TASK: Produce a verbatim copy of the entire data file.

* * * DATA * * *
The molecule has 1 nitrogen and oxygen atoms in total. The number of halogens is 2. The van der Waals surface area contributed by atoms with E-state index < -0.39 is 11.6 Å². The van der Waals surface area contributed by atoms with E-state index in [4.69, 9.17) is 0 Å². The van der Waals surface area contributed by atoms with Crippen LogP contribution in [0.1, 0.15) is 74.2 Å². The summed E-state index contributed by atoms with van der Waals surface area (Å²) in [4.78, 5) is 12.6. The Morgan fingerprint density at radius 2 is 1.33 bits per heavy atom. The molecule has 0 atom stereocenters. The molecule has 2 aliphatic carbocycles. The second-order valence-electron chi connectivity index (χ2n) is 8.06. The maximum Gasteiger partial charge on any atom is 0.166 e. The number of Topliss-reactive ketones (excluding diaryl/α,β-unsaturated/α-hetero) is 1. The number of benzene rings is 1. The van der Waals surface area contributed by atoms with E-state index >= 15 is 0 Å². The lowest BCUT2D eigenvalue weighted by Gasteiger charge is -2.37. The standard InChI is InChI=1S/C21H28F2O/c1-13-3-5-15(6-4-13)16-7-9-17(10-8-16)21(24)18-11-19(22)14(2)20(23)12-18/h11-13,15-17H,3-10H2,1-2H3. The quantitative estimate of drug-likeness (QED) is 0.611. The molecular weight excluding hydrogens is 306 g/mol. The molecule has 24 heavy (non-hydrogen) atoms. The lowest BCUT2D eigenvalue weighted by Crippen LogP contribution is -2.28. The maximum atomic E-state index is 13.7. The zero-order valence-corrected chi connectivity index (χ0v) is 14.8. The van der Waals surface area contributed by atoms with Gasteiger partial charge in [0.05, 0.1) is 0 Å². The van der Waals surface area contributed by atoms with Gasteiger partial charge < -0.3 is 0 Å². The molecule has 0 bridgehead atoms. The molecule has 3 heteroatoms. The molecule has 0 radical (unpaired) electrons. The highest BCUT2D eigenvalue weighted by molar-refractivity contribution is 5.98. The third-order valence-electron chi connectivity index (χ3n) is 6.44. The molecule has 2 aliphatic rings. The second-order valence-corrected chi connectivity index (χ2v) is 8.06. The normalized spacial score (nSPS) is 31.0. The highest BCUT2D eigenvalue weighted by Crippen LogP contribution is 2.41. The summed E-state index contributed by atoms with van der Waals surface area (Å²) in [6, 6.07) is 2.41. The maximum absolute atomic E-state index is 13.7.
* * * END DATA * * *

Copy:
The molecule has 1 nitrogen and oxygen atoms in total. The number of halogens is 2. The van der Waals surface area contributed by atoms with E-state index < -0.39 is 11.6 Å². The van der Waals surface area contributed by atoms with E-state index in [4.69, 9.17) is 0 Å². The van der Waals surface area contributed by atoms with Crippen LogP contribution in [0.1, 0.15) is 74.2 Å². The summed E-state index contributed by atoms with van der Waals surface area (Å²) in [4.78, 5) is 12.6. The Morgan fingerprint density at radius 2 is 1.33 bits per heavy atom. The molecule has 0 atom stereocenters. The molecule has 2 aliphatic carbocycles. The second-order valence-electron chi connectivity index (χ2n) is 8.06. The maximum Gasteiger partial charge on any atom is 0.166 e. The number of Topliss-reactive ketones (excluding diaryl/α,β-unsaturated/α-hetero) is 1. The number of benzene rings is 1. The van der Waals surface area contributed by atoms with E-state index >= 15 is 0 Å². The lowest BCUT2D eigenvalue weighted by Gasteiger charge is -2.37. The standard InChI is InChI=1S/C21H28F2O/c1-13-3-5-15(6-4-13)16-7-9-17(10-8-16)21(24)18-11-19(22)14(2)20(23)12-18/h11-13,15-17H,3-10H2,1-2H3. The quantitative estimate of drug-likeness (QED) is 0.611. The molecular weight excluding hydrogens is 306 g/mol. The molecule has 24 heavy (non-hydrogen) atoms. The lowest BCUT2D eigenvalue weighted by Crippen LogP contribution is -2.28. The maximum atomic E-state index is 13.7. The zero-order valence-corrected chi connectivity index (χ0v) is 14.8. The van der Waals surface area contributed by atoms with Gasteiger partial charge in [0.05, 0.1) is 0 Å². The van der Waals surface area contributed by atoms with Gasteiger partial charge < -0.3 is 0 Å². The molecule has 0 bridgehead atoms. The molecule has 3 heteroatoms. The molecule has 0 radical (unpaired) electrons. The highest BCUT2D eigenvalue weighted by molar-refractivity contribution is 5.98. The third-order valence-electron chi connectivity index (χ3n) is 6.44. The molecule has 2 aliphatic rings. The second-order valence-corrected chi connectivity index (χ2v) is 8.06. The normalized spacial score (nSPS) is 31.0. The highest BCUT2D eigenvalue weighted by Crippen LogP contribution is 2.41. The summed E-state index contributed by atoms with van der Waals surface area (Å²) in [6, 6.07) is 2.41. The maximum absolute atomic E-state index is 13.7.